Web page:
There are three main requirements for a person to become eligible for an age pension.
First the age pension claimer must be an Australian resident and be in Australia when lodging the claim. The Social Security Act of 1919 defines what is an Australian resident. Under the Act it includes Australian citizens or a holder of a permanent visa. There are other circumstances where one may qualify as a resident and for more information you can refer to www.humanservices.gov.au
Secondly, the age pension claimer needs to reach the qualifying age. The current qualifying age for males and females is 65. From 1st July 2017 the qualifying age is increasing to age 65½ and will then be raised by 6 months every 2 years until the qualifying age is 67 by 1st July 2023. This means that the person born after 31st December 1956 will only qualify for age pension when they reach aged 67. The following table shows the gradual increase by date of birth from 65 to 67.
|Born||Women eligible for age pension at age||Men eligible for age pension at age|
|From 1 January 1949 to 30 June 1952||65||65|
|From 1 July 1952 to 31 December 1953||65½||65½|
|From 1 January 1954 to 30 June 1955||66||66|
|From 1 July 1955 to 31 December 1956||66½||66½|
|From 1 January 1957||67||67|
The third requirement is to pass the Income and Assets Test. The simple explanation of these tests is that the age pension claimer has to declare their income and assets. The income is then measured against the threshold. If the level of income is below the lower threshold a full pension can be paid under the Test. The higher the income the lower the pension. There is a high threshold which means that if the claimer has income above that threshold no pension will be available under that Test.
The Assets Test operates in a similar manner to the Income Test, however with different levels of thresholds. The actual pension available will be the lower result from the two Tests. As an example, if under the Income Test the full pension is available, while under the Assets Test only half the pension is available, the claimer will only receive the half pension.
Although under the simple explanation described above the Tests seem straightforward and simple, on a practical level they are far from it. The reason for this is because there are specific rules of what defines assets and what defines income and how they are measured under the Tests. In other words, one can hold investment assets which provide a high level of income however when it comes to the Income Test only a fraction of that income will be used for the Test and in a vice versa scenario one can receive a very low income however when it comes to the Income Test the valuation will be higher than the income actually received.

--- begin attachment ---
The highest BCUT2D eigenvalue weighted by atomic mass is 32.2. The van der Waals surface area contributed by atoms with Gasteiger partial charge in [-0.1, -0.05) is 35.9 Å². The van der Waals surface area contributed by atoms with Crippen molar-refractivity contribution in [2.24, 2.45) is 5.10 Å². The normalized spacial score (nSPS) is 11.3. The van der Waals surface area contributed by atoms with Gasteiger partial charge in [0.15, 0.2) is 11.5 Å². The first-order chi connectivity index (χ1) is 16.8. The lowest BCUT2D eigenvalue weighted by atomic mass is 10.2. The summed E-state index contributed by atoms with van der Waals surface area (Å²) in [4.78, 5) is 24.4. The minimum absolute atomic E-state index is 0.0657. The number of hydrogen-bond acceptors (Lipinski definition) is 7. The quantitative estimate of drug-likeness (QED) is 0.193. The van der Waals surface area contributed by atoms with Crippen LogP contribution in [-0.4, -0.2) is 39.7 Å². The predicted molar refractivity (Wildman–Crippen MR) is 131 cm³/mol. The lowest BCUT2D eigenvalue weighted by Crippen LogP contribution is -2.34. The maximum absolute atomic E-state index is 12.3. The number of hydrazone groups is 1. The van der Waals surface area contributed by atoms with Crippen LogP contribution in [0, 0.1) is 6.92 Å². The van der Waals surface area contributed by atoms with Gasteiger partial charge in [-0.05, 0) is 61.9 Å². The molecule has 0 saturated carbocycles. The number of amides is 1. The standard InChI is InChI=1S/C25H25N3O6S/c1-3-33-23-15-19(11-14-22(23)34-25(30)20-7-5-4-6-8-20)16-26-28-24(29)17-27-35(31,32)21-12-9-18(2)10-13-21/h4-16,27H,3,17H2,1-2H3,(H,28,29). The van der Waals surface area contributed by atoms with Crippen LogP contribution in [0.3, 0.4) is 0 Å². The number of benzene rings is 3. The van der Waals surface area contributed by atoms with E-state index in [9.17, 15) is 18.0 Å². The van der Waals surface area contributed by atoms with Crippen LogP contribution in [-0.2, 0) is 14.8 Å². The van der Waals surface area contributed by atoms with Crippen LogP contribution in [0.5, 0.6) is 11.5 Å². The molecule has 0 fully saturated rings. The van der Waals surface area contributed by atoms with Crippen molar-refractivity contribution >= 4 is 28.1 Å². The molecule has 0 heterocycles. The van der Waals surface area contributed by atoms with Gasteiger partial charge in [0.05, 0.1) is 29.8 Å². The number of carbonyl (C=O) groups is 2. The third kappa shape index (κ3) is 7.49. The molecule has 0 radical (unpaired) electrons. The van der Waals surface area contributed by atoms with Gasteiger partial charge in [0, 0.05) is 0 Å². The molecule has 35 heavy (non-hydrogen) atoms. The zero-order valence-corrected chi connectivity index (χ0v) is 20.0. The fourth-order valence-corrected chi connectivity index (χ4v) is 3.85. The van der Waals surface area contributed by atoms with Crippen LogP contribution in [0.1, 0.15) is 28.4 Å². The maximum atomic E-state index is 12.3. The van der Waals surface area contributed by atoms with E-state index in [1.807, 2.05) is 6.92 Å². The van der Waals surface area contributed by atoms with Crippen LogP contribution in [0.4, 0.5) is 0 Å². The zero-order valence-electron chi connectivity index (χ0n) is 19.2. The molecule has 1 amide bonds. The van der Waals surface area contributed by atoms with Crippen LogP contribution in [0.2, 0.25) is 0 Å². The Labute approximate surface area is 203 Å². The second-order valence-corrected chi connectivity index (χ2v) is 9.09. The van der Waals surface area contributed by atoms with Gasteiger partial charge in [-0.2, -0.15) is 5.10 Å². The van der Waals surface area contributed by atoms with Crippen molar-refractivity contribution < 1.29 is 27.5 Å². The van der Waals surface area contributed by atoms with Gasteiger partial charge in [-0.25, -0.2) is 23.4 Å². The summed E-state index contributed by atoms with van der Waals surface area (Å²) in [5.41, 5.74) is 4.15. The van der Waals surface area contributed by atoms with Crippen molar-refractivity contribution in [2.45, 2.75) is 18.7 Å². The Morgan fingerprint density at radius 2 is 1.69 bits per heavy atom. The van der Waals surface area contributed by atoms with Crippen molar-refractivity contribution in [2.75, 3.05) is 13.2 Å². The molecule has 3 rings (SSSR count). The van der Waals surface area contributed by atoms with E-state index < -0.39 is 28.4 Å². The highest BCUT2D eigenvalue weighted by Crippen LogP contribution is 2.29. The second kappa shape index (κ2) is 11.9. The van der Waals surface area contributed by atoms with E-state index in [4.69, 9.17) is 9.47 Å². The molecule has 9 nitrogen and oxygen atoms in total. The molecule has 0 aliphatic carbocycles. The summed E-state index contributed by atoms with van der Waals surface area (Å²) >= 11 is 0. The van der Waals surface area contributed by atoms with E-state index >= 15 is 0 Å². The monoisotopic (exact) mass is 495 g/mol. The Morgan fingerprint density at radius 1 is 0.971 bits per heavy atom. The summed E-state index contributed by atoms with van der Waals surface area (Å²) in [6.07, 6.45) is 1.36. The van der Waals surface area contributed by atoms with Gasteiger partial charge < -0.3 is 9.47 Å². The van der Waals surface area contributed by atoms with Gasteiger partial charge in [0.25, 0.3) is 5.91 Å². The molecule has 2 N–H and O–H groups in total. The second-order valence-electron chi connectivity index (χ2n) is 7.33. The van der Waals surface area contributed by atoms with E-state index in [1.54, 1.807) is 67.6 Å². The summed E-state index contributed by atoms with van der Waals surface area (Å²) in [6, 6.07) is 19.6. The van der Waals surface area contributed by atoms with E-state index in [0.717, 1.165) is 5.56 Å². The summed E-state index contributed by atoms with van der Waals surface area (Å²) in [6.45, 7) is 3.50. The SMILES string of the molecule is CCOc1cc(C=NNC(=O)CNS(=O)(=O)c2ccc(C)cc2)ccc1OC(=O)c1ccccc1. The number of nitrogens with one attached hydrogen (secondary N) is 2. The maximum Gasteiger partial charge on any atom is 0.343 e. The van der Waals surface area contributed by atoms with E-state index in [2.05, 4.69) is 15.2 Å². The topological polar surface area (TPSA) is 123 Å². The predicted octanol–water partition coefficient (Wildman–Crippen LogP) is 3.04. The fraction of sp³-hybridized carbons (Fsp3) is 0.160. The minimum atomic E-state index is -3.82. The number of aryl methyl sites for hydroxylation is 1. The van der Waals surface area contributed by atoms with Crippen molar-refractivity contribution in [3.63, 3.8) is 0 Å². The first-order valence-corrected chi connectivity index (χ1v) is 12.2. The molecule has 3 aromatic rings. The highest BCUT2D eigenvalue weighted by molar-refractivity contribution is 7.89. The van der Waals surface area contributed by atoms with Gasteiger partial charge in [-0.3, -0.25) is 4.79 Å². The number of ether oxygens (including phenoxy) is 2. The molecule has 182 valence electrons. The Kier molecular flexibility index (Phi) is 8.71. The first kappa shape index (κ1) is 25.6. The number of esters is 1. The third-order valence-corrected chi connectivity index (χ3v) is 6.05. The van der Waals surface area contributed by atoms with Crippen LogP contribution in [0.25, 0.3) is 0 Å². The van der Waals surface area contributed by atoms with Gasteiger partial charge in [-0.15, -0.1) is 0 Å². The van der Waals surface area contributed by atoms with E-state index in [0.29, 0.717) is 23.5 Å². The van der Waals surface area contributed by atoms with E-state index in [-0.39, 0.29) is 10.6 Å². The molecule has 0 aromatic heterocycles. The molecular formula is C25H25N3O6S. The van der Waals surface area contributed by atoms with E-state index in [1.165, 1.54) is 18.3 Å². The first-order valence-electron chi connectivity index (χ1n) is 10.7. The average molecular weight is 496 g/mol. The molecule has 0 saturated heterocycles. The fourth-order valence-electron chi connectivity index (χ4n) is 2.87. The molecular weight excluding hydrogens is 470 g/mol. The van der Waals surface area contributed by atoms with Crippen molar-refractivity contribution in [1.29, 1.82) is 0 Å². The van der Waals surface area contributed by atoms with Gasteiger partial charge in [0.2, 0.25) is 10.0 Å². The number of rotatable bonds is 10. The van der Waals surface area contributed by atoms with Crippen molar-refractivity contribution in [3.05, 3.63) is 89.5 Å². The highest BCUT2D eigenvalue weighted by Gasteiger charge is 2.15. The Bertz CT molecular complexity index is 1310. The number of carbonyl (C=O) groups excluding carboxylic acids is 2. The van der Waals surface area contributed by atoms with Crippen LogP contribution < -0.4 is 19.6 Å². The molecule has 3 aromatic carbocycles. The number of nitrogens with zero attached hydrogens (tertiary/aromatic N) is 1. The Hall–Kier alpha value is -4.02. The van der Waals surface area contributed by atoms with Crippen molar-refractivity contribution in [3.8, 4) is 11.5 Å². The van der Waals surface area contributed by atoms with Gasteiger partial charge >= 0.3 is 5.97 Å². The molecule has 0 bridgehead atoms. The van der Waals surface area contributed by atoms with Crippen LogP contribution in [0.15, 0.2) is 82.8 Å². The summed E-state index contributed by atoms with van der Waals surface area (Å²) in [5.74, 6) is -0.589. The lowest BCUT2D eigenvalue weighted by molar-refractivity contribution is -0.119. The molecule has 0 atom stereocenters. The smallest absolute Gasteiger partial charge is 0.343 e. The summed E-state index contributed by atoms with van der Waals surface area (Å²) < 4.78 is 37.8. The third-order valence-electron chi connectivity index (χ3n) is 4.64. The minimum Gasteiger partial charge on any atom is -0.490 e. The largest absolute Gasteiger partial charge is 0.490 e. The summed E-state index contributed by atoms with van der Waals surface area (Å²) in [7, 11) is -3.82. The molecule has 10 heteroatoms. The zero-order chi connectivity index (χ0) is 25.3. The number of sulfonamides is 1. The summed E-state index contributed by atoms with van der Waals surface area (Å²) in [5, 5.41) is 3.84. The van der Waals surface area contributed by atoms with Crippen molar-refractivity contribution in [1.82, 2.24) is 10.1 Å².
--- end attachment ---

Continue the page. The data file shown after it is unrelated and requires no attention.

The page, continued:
Another important point regarding the age pension is that by qualifying for any amount one is then entitled to a pension card which has economic value in the way of discounts from different Government bodies such as rates, fees and health matters, which are not available without the pension card. There could be a situation where a person may qualify as a result of the Income and Assets Test for a very small pension. The actual pension paid may be insignificant and the person may have the attitude of why bother, however the ability to qualify for the pension card (by receiving any amount of pension) will have a significant economical value.
Due to the complexity of how the Income and Assets Test works on a practical level, good advice on how to structure income and assets prior to applying can help the claimer to qualify to receive a pension. We help people by advising them how to structure their assets and income to qualify for age pension. One can be surprised by the ability to qualify for a pension and again one needs to remember the added economic value of the pension card.
Call us today if you or your relatives qualify under the first two requirements (residential status and age) but feel they may fail under the Income and Assets Test.
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